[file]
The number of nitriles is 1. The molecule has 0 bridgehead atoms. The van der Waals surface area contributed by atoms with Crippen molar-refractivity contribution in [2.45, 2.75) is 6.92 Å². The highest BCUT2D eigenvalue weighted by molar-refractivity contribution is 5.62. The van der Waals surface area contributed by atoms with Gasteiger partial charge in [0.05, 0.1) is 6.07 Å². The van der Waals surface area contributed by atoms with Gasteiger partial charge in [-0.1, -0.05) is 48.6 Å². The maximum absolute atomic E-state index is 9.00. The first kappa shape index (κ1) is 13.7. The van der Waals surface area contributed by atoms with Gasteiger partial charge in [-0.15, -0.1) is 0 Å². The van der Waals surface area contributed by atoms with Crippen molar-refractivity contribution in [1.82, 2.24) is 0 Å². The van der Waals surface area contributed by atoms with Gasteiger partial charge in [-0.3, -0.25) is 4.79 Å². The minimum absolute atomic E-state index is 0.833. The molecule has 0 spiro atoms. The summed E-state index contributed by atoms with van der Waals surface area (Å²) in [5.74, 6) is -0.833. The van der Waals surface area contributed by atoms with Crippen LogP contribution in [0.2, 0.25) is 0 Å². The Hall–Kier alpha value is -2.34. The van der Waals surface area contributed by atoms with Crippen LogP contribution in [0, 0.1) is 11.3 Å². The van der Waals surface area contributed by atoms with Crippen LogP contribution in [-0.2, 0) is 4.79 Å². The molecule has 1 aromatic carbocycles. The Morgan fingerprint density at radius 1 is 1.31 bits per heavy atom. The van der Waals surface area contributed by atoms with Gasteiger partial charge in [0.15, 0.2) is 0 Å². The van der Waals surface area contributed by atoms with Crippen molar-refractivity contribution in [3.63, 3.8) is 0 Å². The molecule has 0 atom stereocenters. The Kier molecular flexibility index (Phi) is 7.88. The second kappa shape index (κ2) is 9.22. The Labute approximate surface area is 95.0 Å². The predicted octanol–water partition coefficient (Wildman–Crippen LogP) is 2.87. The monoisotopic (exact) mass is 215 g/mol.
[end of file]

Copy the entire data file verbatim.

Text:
The number of nitriles is 1. The molecule has 0 bridgehead atoms. The van der Waals surface area contributed by atoms with Crippen molar-refractivity contribution in [2.45, 2.75) is 6.92 Å². The highest BCUT2D eigenvalue weighted by molar-refractivity contribution is 5.62. The van der Waals surface area contributed by atoms with Gasteiger partial charge in [0.05, 0.1) is 6.07 Å². The van der Waals surface area contributed by atoms with Gasteiger partial charge in [-0.1, -0.05) is 48.6 Å². The maximum absolute atomic E-state index is 9.00. The first kappa shape index (κ1) is 13.7. The van der Waals surface area contributed by atoms with Gasteiger partial charge in [-0.15, -0.1) is 0 Å². The van der Waals surface area contributed by atoms with Crippen molar-refractivity contribution in [1.82, 2.24) is 0 Å². The van der Waals surface area contributed by atoms with Gasteiger partial charge in [-0.3, -0.25) is 4.79 Å². The minimum absolute atomic E-state index is 0.833. The molecule has 0 spiro atoms. The summed E-state index contributed by atoms with van der Waals surface area (Å²) in [5.74, 6) is -0.833. The van der Waals surface area contributed by atoms with Crippen LogP contribution in [0.2, 0.25) is 0 Å². The Hall–Kier alpha value is -2.34. The van der Waals surface area contributed by atoms with Crippen LogP contribution in [0, 0.1) is 11.3 Å². The van der Waals surface area contributed by atoms with Crippen LogP contribution in [-0.2, 0) is 4.79 Å². The molecule has 1 aromatic carbocycles. The Morgan fingerprint density at radius 1 is 1.31 bits per heavy atom. The van der Waals surface area contributed by atoms with Gasteiger partial charge in [0.15, 0.2) is 0 Å². The van der Waals surface area contributed by atoms with Crippen molar-refractivity contribution in [3.63, 3.8) is 0 Å². The molecule has 0 atom stereocenters. The Kier molecular flexibility index (Phi) is 7.88. The second kappa shape index (κ2) is 9.22. The Labute approximate surface area is 95.0 Å². The predicted octanol–water partition coefficient (Wildman–Crippen LogP) is 2.87. The monoisotopic (exact) mass is 215 g/mol.